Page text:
G20 talks: Concrete steps missing in leaders’ vows on economy

g20-summit-hangzhou-china

Leaders from the world’s top economies broadly agreed at a summit in China on Monday to coordinate macroeconomic policies and oppose protectionism, but few concrete proposals emerged to meet growing challenges to globalization and free trade.
The two-day gathering in the scenic Chinese city of Hangzhou agreed to oppose protectionism, with Chinese President Xi Jinping urging major economies to drive growth through innovation, not just financial and monetary measures.
“We aim to revive growth engines of international trade and investment,” Xi said in a closing statement. “We will support multilateral trade mechanisms and oppose protectionism to reverse declines in global trade.”
Discussions at the meeting were distracted by North Korea test-firing three medium-range ballistic missiles in a defiant reminder of the risks to global security.
North Korea has tested missiles at sensitive times in the past to draw attention to its military might. But Monday’s launch risked embarrassing its main ally Beijing, which has gone to extraordinary lengths to ensure a smooth summit meeting in Hangzhou.
Beijing said it hoped relevant parties would avoid taking any actions that would escalate tensions. The United States called the launch reckless, while Japanese Prime Minister Shinzo Abe told US President Barack Obama that it was unforgivable.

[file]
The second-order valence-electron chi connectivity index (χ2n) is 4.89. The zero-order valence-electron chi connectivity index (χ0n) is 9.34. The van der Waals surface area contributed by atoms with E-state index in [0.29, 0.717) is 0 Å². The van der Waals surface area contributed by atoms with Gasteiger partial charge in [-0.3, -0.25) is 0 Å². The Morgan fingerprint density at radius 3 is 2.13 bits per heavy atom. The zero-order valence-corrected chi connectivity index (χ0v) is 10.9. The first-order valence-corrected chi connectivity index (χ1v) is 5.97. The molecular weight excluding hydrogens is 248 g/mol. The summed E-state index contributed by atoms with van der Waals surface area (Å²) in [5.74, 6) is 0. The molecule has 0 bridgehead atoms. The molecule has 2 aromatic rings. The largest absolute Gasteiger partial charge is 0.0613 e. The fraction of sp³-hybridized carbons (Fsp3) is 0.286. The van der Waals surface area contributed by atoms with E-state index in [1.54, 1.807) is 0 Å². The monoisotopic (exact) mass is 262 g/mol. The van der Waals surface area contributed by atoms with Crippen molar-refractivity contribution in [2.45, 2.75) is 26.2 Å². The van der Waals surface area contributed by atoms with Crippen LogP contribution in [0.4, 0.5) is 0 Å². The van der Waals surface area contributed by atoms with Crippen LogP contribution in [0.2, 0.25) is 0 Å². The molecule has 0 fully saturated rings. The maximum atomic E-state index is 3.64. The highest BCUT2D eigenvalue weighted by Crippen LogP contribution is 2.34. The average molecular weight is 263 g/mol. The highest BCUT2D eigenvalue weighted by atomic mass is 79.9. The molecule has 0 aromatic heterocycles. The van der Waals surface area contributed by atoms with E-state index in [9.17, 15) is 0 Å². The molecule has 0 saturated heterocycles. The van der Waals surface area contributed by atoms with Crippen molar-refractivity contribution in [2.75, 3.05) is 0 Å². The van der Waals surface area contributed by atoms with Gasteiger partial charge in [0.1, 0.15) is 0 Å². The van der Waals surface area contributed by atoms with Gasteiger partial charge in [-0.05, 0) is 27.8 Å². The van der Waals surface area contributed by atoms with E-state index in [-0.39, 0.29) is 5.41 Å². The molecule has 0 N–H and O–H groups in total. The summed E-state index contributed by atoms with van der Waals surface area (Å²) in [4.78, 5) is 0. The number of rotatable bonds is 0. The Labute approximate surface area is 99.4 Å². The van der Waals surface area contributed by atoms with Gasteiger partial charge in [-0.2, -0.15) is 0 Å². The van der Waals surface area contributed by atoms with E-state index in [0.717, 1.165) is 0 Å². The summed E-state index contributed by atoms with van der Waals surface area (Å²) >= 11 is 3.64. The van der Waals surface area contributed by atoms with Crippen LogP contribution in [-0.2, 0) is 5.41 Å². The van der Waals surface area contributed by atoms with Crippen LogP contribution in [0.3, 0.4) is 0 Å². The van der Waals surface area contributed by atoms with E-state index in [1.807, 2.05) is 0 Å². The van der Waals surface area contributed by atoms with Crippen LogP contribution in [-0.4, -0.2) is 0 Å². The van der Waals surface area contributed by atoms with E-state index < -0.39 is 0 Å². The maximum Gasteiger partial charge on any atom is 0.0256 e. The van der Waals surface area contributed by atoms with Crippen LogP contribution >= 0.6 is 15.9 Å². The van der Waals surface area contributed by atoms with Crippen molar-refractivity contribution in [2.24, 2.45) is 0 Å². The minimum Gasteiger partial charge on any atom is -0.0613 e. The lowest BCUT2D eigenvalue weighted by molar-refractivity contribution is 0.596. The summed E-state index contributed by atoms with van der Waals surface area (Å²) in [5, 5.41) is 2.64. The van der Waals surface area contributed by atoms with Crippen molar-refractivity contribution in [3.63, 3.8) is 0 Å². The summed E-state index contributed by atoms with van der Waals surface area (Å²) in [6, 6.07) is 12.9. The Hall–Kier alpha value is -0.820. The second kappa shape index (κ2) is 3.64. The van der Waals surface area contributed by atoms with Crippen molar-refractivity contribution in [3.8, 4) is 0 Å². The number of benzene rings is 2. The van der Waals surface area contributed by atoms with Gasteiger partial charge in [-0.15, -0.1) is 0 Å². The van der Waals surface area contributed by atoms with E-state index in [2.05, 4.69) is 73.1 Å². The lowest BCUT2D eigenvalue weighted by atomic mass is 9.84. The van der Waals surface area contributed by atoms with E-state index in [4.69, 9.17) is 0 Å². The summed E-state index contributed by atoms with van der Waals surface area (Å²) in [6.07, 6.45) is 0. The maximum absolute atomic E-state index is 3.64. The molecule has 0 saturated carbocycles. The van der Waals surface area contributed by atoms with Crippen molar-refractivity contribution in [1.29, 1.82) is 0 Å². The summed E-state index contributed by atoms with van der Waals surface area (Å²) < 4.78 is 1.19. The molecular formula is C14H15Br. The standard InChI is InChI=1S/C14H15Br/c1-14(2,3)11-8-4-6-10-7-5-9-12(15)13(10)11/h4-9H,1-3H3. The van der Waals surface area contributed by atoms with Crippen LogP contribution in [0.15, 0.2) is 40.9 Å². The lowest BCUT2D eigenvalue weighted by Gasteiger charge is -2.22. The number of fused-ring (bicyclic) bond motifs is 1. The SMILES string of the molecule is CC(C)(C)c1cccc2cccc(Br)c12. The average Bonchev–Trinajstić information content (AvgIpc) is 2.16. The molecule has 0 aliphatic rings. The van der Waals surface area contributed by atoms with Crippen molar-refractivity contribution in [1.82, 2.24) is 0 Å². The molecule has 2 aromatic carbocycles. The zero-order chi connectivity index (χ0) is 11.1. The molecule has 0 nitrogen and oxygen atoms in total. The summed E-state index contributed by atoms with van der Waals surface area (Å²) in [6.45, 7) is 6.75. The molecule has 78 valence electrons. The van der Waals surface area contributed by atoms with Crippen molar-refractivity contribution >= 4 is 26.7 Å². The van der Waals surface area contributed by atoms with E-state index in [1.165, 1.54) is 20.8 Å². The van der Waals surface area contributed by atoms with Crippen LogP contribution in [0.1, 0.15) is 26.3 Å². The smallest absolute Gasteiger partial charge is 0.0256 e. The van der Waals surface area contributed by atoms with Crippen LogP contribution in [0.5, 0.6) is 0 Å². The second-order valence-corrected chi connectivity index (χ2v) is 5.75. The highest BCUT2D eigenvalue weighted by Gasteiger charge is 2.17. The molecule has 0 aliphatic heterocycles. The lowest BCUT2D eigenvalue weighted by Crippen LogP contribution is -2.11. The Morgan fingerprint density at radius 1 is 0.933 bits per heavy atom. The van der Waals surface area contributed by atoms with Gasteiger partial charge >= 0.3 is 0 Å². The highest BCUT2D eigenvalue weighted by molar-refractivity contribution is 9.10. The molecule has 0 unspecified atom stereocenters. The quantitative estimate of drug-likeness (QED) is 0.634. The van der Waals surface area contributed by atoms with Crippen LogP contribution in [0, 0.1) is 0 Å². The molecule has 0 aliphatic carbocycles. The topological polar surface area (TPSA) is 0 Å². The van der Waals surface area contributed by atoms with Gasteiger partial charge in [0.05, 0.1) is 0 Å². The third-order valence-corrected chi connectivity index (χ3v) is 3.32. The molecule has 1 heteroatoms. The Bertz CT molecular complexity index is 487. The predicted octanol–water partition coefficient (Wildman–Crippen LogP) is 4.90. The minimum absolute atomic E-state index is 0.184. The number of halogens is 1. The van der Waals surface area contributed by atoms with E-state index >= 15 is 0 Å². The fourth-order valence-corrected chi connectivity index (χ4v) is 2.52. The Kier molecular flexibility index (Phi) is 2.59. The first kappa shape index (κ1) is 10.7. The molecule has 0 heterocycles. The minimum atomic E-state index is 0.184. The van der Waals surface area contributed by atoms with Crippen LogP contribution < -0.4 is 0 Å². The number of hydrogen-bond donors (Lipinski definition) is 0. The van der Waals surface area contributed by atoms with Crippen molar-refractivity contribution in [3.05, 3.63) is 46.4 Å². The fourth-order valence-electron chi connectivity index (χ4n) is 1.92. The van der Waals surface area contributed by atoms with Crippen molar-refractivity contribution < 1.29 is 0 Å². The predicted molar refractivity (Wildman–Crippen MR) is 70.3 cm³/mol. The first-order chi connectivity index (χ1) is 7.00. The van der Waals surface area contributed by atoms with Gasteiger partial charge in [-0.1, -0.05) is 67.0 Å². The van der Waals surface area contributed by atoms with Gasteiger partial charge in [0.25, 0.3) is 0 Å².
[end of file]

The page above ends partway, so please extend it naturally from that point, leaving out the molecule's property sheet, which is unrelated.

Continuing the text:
On other fronts, the United States tried but failed to finalize a deal with Russia for a ceasefire in Syria on the sidelines of the summit.
Obama and Russian President Vladimir Putin had a longer-than-expected discussion about whether, and how, they could agree on a deal, a senior US administration official said.
But in talks earlier on Monday, US Secretary of State John Kerry and Russian Foreign Minister Sergei Lavrov were unable to come to terms on a ceasefire for the second time in two weeks, although they will meet again this week.
The G20 called for the formation of a global forum to take steps to address steel excess capacity and encourage adjustments, the White House said in a statement, one of the controversial issues discussed at the summit. China produces half the world’s annual output of 1.6 billion tonnes of steel and has struggled to decrease its estimated 300 million tonne overcapacity, and rising prices have given companies there an incentive to boost production for export.
With the summit taking place after Britain’s vote in June to exit the European Union and before the US presidential election in November, G20 leaders had been expected to mount a defense of free trade and globalization and warn against isolationism.

Republican presidential candidate Donald Trump, who supports protectionist trade policies, has… read full story

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